Sunday, January 31, 2010

Prayers of Comfort and Peace for the family of Elder Burrows....

Our beloved neighbor and friend, Elder McKay Burrows, recently passed away while serving his mission in Romania.    We extend our love and prayers to his beloved family at this very difficult time.  The following is a statement from the family:

Statement from the Burrows family

Our beloved son and brother, McKay Choy Burrows, passed away Jan. 30, 2010, while faithfully serving a full-time mission for the Lord in the Romania Bucharest Mission. The cause of his death was a tragic accident, in which a natural gas leak in their apartment overcame McKay and his companion, who also died.

McKay passed from this life while fulfilling his life-long desire and commitment to serve a mission. He served in an exemplary manner, touching many lives for the better, including the people he taught, the members of the church in Romania, his companions, and his family and friends at home. He will return home with honor.

Although McKay was only 20 years old when he left us, he accomplished so much good during his life. He was an exceptional student, graduating with honors from Lone Peak High School. He attended BYU on a scholarship. He was a highly accomplished musician, and mastered the piano with a concert pianist's skill to the delight, admiration and appreciation of all who had the good fortune to listen to him play. He freely shared his talents with others and gave of himself for the benefit of those around him. He enjoyed and was grateful for his abilities in a wide variety of other activities, including football, basketball, soccer, volleyball, singing, guitar, writing, drawing and close relationships with many friends.

McKay is an important and loved member of a strong family, and a dear friend to many. We will miss -- but forever remember -- his bright mind, quick wit, empathetic approach, enthusiasm for life, and happy, engaging smile. We will remember McKay's faith, sincerity, obedience and dedication as a missionary, and we will rely on those same attributes in the coming weeks, months and years to sustain us as we dearly miss him.

We appreciate the many expressions of kindness and sympathy from family, friends and loved ones. We feel your love and support, and we thank you for them at this difficult time. - Family and friends remember Utah missionary

Two LDS Missionaries Die In Romania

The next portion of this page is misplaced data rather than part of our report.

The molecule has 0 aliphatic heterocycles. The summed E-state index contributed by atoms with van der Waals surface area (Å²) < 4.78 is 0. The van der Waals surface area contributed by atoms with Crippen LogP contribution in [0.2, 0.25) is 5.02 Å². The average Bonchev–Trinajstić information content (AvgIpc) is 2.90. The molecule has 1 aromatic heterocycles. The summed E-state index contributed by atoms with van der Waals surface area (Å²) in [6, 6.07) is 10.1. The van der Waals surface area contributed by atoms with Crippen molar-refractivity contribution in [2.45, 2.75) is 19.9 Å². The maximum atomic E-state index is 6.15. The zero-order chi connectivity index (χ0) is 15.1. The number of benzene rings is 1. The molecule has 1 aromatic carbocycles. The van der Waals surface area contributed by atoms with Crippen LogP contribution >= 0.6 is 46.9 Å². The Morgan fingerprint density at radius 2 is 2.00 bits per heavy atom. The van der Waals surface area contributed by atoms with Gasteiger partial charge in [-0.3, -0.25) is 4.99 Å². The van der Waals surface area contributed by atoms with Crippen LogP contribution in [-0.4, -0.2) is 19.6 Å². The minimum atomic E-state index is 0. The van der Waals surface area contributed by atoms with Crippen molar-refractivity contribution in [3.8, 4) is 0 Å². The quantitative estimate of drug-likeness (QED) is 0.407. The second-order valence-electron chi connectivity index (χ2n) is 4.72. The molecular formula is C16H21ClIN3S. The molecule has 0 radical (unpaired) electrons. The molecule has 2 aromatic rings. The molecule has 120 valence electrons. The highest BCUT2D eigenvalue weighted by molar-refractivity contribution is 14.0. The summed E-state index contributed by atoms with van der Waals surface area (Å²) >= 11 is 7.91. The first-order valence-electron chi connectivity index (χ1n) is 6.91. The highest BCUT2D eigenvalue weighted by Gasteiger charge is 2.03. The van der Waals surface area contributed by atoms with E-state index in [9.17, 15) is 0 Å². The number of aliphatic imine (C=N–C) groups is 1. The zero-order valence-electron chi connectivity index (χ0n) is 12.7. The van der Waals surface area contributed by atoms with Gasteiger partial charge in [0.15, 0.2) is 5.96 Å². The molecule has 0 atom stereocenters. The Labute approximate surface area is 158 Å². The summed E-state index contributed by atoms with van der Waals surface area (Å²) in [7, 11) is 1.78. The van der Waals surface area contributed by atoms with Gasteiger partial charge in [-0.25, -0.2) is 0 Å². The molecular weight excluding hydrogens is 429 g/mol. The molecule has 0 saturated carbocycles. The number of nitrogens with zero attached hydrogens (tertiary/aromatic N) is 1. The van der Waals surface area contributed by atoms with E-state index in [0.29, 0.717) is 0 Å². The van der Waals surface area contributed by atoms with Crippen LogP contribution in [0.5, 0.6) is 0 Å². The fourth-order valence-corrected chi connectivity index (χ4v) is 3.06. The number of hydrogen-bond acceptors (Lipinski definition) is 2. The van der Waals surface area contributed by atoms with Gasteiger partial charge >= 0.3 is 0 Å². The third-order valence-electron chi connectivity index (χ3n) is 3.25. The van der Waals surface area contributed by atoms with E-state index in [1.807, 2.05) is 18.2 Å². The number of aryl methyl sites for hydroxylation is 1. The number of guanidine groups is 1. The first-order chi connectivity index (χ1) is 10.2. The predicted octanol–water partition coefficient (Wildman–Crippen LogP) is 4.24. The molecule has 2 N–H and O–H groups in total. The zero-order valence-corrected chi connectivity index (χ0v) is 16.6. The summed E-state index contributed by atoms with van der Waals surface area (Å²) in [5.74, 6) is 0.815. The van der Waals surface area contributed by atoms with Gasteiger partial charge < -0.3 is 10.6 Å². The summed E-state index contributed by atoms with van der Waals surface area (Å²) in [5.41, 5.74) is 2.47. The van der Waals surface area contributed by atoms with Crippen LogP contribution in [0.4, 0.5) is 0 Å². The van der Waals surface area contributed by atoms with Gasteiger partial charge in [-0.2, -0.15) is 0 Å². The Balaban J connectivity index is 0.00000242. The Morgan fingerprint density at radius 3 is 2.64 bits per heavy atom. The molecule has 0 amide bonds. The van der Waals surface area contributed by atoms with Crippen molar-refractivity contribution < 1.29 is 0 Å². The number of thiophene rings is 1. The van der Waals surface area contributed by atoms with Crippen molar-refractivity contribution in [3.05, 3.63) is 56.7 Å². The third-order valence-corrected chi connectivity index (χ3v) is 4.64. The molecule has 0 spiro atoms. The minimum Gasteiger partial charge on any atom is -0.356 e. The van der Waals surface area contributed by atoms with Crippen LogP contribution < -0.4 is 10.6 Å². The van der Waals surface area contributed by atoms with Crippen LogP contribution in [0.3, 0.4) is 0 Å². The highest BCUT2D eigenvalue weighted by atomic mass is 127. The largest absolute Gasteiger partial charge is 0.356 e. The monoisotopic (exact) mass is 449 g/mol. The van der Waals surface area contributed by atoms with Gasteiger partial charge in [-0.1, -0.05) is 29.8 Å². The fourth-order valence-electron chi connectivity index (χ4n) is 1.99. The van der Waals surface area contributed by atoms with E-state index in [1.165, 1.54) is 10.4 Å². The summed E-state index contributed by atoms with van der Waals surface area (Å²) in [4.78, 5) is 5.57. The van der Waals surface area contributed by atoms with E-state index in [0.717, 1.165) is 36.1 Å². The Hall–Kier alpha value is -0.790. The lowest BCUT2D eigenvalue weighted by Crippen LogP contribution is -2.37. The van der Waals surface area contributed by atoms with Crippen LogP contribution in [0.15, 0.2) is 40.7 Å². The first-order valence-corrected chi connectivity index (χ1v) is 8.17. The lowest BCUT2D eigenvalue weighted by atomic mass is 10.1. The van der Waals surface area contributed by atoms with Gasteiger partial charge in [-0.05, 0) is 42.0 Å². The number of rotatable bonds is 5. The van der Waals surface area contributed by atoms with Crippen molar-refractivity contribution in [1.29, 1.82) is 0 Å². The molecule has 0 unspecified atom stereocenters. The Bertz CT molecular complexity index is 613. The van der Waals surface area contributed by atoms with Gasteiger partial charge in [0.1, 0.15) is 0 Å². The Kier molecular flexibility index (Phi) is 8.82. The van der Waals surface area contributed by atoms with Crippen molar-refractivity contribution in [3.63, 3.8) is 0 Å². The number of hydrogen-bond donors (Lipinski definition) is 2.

Self page at

"We become self-reliant," explains Julie Beck, president of the Church's organization for women, "through obtaining sufficient knowledge, education, and literacy; by managing money and resources wisely, being spiritually strong, preparing for emergencies and eventualities; and by having physical health and social and emotional well-being."

This is the opening quote from a new webpage about Self-Reliance located at

You will find quotes, resources, and specifics outlined by Elder Robert D Hales.  Learn more by going to the above link.

Thursday, January 28, 2010

Provident Living Family Home Evening.

(Image courtsey of

I love the Visiting Teaching message for January which focuses on Self Reliance.  You are not surprised...are you?   I hope you are having good discussions with your sisters and encouraging each other to look at all of your/their needs (social-emotional, education, food storage, spiritual, etc).  January is a great time to take stock of what you have in these areas and make plans for what you may need to focus on for the upcoming year. 

I came across this Family Home Evening Lesson that you may want to consider entitled FHE: Provident Living (written by Shauna Gibby):  It comes from LDS Living Magazine and it even comes with a recipe for to make for the "treat" (which is Fry Bread....yum!).

"Security for our families comes from learning self-control ,[and] avoiding the excesses of this world."

Conference Talk:  For more information on this topic read "Being Temperate in All Things," by Kent D. Watson, Ensign, Nov 2009, 38-39.

Thought:  Security for our families comes from learning self-control, [and] avoiding the excesses of this world.

Kent D. Watson, "Being Temperate in All Things," Ensign, Nov 2009, 38-39.)

Song:  "When We're Helping We're Happy" Children's Songbook, p. 198.


But behold, I trust that ye are not in a state of so much unbelief as were your brethren; I trust that ye are not lifted up in the pride of your hearts; yea, I trust that ye have not set your hearts upon riches and the vain things of the world; yea, I trust that you do not worship idols, but that ye do worship the true and the living God, and that ye look forward for the remission of your sins, with an everlasting faith, which is to come. (Alma 7:6)